Carl Blechen, 1797-1840, born in Cottbus, showed up in Berlin at 16 years old, where he, in line with his dad, finished his business studies and afterward labored for quite a long while in banking. His inventive ability turned out to be progressively evident, starting his examinations in 1822 at the Art Academy in Berlin. In Berlin, Karl Friedrich Schinkel perceived Blechen's excellent ability as a painter and acquired a situation as a stage painter to the imperial theater. During 1829/1830, Blechen went all through Italy. With the impressions he assembled from the towns and different scenes, he started painting in a style recognized by its casual, streaming painterly execution.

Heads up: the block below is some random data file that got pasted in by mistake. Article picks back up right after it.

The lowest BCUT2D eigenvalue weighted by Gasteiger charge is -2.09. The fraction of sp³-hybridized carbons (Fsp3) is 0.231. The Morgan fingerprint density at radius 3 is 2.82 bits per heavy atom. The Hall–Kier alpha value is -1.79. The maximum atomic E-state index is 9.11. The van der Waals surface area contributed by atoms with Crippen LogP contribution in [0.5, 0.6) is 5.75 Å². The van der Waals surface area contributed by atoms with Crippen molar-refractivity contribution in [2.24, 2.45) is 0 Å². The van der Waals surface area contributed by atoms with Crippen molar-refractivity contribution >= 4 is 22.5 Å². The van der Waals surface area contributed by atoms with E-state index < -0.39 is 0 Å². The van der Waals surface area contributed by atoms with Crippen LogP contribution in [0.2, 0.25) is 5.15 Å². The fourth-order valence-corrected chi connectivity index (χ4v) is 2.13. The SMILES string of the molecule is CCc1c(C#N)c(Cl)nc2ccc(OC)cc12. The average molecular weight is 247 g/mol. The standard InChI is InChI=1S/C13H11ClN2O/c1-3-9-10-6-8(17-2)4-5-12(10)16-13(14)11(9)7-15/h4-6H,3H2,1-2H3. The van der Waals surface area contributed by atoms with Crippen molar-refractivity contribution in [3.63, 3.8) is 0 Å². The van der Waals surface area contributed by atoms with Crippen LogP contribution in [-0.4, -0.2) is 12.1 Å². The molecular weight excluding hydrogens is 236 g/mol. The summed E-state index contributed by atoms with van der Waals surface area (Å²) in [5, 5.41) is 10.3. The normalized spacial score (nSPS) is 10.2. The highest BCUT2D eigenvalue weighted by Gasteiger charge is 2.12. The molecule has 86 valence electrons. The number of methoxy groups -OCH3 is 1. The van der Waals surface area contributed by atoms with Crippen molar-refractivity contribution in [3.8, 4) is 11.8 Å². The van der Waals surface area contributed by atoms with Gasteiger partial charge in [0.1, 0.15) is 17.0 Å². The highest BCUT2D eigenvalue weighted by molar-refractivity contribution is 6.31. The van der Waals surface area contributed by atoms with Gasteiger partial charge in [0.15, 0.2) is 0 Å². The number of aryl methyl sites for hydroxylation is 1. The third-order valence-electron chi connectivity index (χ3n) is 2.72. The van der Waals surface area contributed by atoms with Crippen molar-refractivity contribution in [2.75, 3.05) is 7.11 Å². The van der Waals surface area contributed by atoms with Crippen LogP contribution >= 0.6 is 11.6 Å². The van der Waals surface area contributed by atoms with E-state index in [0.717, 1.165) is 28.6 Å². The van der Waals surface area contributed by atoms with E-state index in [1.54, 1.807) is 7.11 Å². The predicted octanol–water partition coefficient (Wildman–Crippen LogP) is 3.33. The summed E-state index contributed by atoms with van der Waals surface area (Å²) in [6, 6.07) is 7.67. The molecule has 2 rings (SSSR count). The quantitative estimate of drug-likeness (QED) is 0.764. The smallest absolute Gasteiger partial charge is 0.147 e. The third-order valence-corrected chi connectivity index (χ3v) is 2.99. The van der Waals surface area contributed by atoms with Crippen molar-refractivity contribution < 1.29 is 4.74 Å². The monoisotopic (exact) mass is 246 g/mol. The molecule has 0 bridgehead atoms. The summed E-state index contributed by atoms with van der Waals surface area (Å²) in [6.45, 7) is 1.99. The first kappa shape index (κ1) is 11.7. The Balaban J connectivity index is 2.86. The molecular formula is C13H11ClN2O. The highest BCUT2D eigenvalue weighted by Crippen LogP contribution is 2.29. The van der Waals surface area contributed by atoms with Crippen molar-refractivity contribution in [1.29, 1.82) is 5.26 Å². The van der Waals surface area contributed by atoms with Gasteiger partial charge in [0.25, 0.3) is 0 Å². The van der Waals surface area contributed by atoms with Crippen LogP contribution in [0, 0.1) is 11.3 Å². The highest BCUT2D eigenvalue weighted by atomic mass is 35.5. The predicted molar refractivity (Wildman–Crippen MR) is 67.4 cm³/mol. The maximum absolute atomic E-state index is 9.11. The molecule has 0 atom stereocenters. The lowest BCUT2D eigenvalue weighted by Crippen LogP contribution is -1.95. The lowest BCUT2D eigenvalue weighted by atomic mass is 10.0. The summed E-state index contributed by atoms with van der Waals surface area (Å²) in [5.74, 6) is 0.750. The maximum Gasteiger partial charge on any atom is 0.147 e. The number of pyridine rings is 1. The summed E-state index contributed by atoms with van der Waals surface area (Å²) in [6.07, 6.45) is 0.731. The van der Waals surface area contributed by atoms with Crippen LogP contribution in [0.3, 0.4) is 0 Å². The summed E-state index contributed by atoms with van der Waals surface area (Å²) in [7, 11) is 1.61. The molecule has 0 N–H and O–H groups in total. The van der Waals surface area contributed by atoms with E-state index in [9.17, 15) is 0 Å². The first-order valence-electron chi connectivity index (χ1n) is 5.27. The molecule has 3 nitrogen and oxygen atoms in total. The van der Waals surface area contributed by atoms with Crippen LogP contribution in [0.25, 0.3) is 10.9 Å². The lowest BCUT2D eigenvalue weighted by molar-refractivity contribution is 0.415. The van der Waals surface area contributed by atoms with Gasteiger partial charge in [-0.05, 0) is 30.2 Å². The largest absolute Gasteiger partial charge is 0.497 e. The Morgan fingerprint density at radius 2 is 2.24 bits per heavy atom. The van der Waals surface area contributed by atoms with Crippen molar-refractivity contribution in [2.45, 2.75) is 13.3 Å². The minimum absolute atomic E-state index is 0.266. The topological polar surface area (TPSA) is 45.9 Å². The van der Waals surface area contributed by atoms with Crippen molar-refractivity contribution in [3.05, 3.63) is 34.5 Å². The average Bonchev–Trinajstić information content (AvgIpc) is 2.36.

The liberal brushstroke that Blechen utilized was considered a mixture of individual pictorial components: scene, design, and staffage converge into an advantageous entirety. Attributable to reformist episodes of despair, Blechen was soon incapable of working and was put in a mental medical clinic, where he passed on in mental insanity. His peers excitedly got his work but at the same time were, inferable from its dismissal for traditional scene painting goals, cause for discussion.